Alex Ferrari 18:14
it's just so So you mean to tell me that you're not going to make a movie called El Mariachi $7,000. And then 23 Start working in the studio system and then have Final Cut a film or two later, and then just live the rest of your career, doing whatever you want making as many movies as you want, on any budget you want, whenever you want.

Matt Eskandari 18:32
I mean, hey, man, that'd be cool. Yeah, hey, some people get it, they win the lottery. And it's

Alex Ferrari 18:37
and God bless Robert for being able to do that, by the way, but he's an anomaly but so was Spielberg so it was you know, so it was Lucas like all of them had these these they were moments in time that and trust me, I don't know about you, but I studied every directors career path. And when I was coming up in the 90s, I was in a video store when Robert showed up. And when like when Robert like his his El Mariachi legend began then I mean, Rick was first read click letter, then him and Spike Lee, Brothers McMullen, clerks, it just list goes on and on. And during the 90s was every five minutes there was a new lottery ticket that we were all like, yeah. You know, like, Ed Burns was a PA on Entertainment Tonight handed a VHS of a jacked up version of brothers MC voluntad Robert Redford in an elevator. And four months later, Robert, that Sundance office calls and was like, Hey, Robert saw your movie. Is it done? We'd like to, we'd like to screen it. Like, come on. Like, how can you? How can you go down that road?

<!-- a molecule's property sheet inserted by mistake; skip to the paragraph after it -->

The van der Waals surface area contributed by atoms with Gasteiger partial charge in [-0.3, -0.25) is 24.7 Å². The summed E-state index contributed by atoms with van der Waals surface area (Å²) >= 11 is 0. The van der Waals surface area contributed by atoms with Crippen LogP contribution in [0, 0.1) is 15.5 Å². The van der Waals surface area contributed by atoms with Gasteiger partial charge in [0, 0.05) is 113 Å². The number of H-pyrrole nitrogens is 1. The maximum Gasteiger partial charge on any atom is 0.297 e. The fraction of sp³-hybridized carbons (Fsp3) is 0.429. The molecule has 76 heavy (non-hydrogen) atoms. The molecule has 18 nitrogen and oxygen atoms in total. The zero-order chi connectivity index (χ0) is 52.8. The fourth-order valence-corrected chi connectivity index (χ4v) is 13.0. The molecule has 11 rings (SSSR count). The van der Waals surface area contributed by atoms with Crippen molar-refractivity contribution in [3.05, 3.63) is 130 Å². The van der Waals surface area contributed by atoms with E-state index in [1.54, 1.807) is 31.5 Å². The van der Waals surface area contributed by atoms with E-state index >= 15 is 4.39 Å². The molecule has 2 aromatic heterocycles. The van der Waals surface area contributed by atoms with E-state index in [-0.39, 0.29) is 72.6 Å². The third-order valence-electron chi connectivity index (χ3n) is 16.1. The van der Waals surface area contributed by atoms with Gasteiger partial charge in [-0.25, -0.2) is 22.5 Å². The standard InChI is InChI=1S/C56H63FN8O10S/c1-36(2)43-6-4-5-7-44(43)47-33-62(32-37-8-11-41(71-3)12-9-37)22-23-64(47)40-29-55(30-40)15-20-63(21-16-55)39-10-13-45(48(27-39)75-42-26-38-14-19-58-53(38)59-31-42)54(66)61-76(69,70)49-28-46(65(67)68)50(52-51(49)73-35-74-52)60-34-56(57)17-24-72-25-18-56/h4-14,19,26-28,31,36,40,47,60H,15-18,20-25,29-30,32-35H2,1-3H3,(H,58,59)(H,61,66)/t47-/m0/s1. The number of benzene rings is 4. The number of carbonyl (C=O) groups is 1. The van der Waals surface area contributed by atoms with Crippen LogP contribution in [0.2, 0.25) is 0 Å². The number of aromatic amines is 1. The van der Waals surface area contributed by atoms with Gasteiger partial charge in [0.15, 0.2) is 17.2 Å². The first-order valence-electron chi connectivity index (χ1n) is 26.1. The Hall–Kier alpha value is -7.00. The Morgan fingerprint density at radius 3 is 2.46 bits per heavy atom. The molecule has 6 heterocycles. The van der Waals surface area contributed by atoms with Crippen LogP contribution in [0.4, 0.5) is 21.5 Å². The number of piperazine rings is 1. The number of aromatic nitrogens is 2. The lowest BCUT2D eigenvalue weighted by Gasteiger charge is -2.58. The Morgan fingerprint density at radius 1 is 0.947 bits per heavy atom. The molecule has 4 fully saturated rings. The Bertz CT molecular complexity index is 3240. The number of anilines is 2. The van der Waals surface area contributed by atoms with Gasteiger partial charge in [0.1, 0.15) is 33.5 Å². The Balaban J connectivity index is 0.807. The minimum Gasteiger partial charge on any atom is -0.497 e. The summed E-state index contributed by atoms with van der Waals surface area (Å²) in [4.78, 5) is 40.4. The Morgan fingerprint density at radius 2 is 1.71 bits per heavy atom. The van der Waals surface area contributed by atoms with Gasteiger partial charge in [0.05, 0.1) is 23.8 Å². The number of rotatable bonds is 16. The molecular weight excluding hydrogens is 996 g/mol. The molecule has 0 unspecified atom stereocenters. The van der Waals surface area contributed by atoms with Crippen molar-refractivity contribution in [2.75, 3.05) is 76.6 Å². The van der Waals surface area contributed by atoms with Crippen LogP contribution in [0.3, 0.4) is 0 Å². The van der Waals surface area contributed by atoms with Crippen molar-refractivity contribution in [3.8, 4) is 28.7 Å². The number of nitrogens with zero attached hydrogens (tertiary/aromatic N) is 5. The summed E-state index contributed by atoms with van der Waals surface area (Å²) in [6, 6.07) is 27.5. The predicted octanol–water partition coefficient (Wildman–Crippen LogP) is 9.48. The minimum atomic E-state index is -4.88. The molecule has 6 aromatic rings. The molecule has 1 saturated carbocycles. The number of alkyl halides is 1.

Matt Eskandari 19:46
Yeah, it's hard to replicate that you know what I mean? Like, look at that story and be like, let me try to do that. You know, it's challenging.

Alex Ferrari 19:53
So, so you've worked with a lot of legendary and and really established actors. I always love Asking this question, how do you work with? How do you approach directing some of these very established actors who have been acting forever? And they're just they know what they're doing? You know, how do you like, so? Can yet yeah, I can I you know, I love what you did there, but can you just how do you approach that situation?

Matt Eskandari 20:21